Tissue-specific differential splicing or promoter usage also give rise to ATF2 variants, but none of them exhibits a dominant negative activity. Most of these variants are ubiquitously expressed, although some are particularly enriched in specific tissues. Three ATF2 isoforms are expressed in murine T-cells: CRE-BP1, CRE-BP2 and CRE-BP3. Although these isoforms differ by N-terminal or internal residues, they all retain the bZIP domain, suggesting that their transcriptional activity is conserved, even if their regulation is intrinsically different [48], [49]. Another ATF2 splicing variant is expressed in myometrial tissues during pregnancy/labor (GenBank: AY029364.1) [50]. ATF2-small (ATF2-sm) only comprises the first two and last two exons, lacking therefore the most part of the functional domains, i.e. the sequence encompassing the two threonine residues 69 and 71 of the activation domain and the bZIP domain. Nevertheless, it was intriguingly described to exhibit a CRE-binding activity and to be transcriptionally active to an equivalent degree to that of full length ATF2 [50]. Yet, no inhibitory effect has been associated to this variant. Therefore, among all these described isoforms, ATF7-4 is the only negative regulator form of the ATF7-FL/ATF2 transcription factors family characterized to date, further highlighting its considerable importance.

The ATF7-4 phosphorylation process is consistent with the previously described ATF7-FL dual phosphorylation (Figure 4B) [23]. Indeed, this two-step mechanism also involves a priming, yet unidentified, kinase activity that phosphorylates residue Thr53. It is followed by the secondary phosphorylation of Thr51 by activated p38β2 kinase. Our data suggest that ATF7-4 could sequester in the cytoplasm the unknown priming kinase thereby preventing ATF7-FL and ATF2 phosphorylation of Thr53 and Thr71 (Figure 6). It has been well documented that ATF2 is activated through phosphorylation on threonine residues 69/71 by stress-activated protein kinases JNK or p38 [17], [18], [51], [52], [53]. ATF2 is also activated by growth factors via the Ras-MEK-ERK pathway, for initial Thr71 phosphorylation, in concert with the RalGDS-Src-p38 kinases, for subsequent Thr69 phosphorylation, thus involving cooperation between distinct signaling pathways for its transcriptional activation [19], [20], [21]. However, based on the effects of specific inhibitors (U0126 or SB203580) and the results of transfection experiments in Jnk1 and Jnk2 deficient fibroblasts, we ruled out that ERK or JNK MAP kinases could be involved in the first ATF7-FL phosphorylation event on residue Thr53 [23]. It appears therefore that a distinct priming kinase activity is responsible for this phosphorylation event in both ATF7 and ATF2.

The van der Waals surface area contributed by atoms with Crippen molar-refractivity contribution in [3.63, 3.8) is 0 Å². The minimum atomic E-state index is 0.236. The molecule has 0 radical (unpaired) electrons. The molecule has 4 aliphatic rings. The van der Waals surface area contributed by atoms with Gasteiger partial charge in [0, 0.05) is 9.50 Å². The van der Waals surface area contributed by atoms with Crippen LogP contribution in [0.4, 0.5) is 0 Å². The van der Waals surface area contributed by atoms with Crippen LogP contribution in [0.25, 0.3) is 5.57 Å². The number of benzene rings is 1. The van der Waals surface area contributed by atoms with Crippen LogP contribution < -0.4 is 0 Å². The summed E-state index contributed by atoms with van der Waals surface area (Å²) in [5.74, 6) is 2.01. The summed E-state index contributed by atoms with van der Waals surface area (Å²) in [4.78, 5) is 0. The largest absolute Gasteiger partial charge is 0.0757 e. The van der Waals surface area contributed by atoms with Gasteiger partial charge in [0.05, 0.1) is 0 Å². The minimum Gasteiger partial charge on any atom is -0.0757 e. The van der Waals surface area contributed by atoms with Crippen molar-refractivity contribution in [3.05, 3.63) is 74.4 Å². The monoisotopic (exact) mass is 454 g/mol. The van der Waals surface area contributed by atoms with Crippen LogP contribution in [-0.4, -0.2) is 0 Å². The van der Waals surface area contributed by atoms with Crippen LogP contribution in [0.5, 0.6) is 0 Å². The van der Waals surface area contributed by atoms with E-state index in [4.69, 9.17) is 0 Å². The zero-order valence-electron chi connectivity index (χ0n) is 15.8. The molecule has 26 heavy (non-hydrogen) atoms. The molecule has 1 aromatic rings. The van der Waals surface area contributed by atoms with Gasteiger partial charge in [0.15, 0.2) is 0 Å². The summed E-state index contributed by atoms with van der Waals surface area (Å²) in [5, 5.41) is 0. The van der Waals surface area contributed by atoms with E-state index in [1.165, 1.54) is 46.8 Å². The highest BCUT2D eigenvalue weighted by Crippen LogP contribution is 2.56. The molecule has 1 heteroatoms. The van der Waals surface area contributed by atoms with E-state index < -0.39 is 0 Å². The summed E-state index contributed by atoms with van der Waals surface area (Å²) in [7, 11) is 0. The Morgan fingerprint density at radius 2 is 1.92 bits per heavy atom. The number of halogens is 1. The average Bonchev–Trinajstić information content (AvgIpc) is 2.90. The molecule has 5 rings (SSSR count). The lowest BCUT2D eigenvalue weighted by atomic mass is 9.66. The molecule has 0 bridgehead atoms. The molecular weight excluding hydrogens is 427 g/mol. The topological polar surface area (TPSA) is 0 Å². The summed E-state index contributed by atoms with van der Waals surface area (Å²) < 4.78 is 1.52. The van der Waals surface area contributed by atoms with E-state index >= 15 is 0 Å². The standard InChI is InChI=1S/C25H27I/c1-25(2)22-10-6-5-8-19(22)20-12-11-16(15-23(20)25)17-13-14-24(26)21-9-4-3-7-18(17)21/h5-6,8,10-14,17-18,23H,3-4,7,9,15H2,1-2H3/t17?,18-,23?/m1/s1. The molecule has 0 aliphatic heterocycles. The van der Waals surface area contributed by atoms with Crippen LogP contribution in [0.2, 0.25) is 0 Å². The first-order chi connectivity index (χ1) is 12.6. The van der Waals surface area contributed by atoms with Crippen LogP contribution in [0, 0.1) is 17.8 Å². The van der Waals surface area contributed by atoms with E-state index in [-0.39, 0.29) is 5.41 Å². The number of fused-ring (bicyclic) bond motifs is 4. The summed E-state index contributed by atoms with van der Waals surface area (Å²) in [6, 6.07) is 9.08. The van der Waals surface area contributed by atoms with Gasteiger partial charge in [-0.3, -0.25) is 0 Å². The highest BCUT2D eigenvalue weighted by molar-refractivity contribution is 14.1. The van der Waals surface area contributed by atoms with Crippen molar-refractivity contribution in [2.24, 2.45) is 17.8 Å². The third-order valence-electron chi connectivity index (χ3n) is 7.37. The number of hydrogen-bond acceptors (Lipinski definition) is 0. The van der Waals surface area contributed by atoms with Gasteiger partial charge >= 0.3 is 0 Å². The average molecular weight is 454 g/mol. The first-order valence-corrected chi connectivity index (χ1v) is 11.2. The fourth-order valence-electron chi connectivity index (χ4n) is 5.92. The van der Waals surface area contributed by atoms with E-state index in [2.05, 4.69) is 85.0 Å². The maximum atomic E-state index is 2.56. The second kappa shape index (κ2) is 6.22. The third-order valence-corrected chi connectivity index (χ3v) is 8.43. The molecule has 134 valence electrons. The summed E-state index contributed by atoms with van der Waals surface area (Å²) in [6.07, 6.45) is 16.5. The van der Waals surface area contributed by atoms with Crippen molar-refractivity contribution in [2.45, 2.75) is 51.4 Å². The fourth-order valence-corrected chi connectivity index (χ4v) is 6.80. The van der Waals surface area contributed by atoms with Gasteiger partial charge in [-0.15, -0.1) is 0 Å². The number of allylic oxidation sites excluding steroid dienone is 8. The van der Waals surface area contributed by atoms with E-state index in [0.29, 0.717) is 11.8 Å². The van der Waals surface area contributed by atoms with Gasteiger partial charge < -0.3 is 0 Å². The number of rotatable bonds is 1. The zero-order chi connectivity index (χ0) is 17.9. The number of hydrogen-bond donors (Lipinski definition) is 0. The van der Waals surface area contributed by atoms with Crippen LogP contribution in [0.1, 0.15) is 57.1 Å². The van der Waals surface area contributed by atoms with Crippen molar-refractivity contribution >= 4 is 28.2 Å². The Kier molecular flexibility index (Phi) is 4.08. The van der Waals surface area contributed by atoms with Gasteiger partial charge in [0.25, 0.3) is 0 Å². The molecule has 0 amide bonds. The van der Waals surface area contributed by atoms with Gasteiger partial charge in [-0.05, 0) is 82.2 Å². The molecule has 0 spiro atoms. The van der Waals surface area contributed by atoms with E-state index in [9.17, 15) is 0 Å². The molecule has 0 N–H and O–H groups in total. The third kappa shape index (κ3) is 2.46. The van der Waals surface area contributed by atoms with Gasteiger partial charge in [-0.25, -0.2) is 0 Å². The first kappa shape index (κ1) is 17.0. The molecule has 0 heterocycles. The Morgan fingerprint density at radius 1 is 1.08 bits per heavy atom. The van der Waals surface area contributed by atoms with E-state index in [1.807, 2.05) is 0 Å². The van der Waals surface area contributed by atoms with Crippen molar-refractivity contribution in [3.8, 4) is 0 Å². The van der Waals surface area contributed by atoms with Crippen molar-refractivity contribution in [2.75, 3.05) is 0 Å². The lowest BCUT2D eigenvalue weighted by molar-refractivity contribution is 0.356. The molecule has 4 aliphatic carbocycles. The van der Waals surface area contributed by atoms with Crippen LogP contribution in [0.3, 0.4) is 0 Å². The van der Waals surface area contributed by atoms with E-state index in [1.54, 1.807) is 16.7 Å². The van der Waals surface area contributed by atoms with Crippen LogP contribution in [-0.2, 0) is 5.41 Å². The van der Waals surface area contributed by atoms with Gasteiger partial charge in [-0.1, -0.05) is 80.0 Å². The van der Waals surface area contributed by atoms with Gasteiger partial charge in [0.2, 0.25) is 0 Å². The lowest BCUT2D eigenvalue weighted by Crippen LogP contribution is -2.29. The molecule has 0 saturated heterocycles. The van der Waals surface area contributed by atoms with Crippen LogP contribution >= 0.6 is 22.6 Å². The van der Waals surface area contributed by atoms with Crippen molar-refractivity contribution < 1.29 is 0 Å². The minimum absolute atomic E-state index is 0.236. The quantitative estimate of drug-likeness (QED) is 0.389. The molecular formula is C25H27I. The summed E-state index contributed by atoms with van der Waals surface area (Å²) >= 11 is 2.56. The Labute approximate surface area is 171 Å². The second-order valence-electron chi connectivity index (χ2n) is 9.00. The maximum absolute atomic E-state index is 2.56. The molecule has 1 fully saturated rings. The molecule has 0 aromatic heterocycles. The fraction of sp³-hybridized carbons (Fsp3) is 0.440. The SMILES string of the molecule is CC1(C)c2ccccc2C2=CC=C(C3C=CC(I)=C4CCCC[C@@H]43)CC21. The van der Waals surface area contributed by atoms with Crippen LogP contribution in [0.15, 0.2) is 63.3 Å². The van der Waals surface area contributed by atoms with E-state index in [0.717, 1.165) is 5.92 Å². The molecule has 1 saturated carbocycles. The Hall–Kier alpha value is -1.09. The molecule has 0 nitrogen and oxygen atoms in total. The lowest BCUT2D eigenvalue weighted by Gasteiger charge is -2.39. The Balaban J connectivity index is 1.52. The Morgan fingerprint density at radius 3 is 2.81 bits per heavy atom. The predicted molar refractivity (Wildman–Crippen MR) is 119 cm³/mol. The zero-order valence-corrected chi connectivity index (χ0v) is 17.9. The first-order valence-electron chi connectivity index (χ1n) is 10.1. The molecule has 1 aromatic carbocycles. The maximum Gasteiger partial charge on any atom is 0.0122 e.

The present study offers clear evidence that ATF7-4 functions as a negative regulator counterpart of ATF7-FL and ATF2 activities. Such entities have provided substantial insights into the molecular mechanisms of action of a number of protein families, including hormone or growth factor receptors and oncogenes. In agreement with our findings, Z. Ronai and collaborators have demonstrated the ability of a 51-residue polypeptide derived from the ATF2 transactivating domain (ATF250–100) to alter melanoma growth and metastasis capacity in vivo [12], [54], [55]. Given the strong homology between ATF2 and ATF7, ATF7-4 might thus be considered as the cellular counterpart of this synthetic peptide. ATF7-4 and ATF250–100 peptide share functional characteristics, including their cytoplasmic localization, as well as the ability to downregulate ATF2 transcriptional activity and to associate with kinases [12], [55]. In addition, the ATF250–100 peptide has been shown to induce the relocation of ATF2 and c-Jun proteins to the cytoplasm and a concomitant increase of c-Jun expression, without significantly altering the phosphorylation of ATF2 [54]. However, in presence of ATF7-4, we observed neither a relocation of ATF7-FL and c-Jun nor an accumulation of the latter protein in HeLa cells under our experimental conditions (Figure S2). Thus, ATF7-4 and ATF250–100 peptide both control ATF2 activity, but distinct mechanisms of action may be involved. This discrepancy may be related to the fact that ATF7-4 contains two additional functional domains, i.e. the zinc-finger motif and the C-terminal hydrophobic domain, which are implicated in protein-protein interactions and the control of ATF7-4 subcellular localization respectively.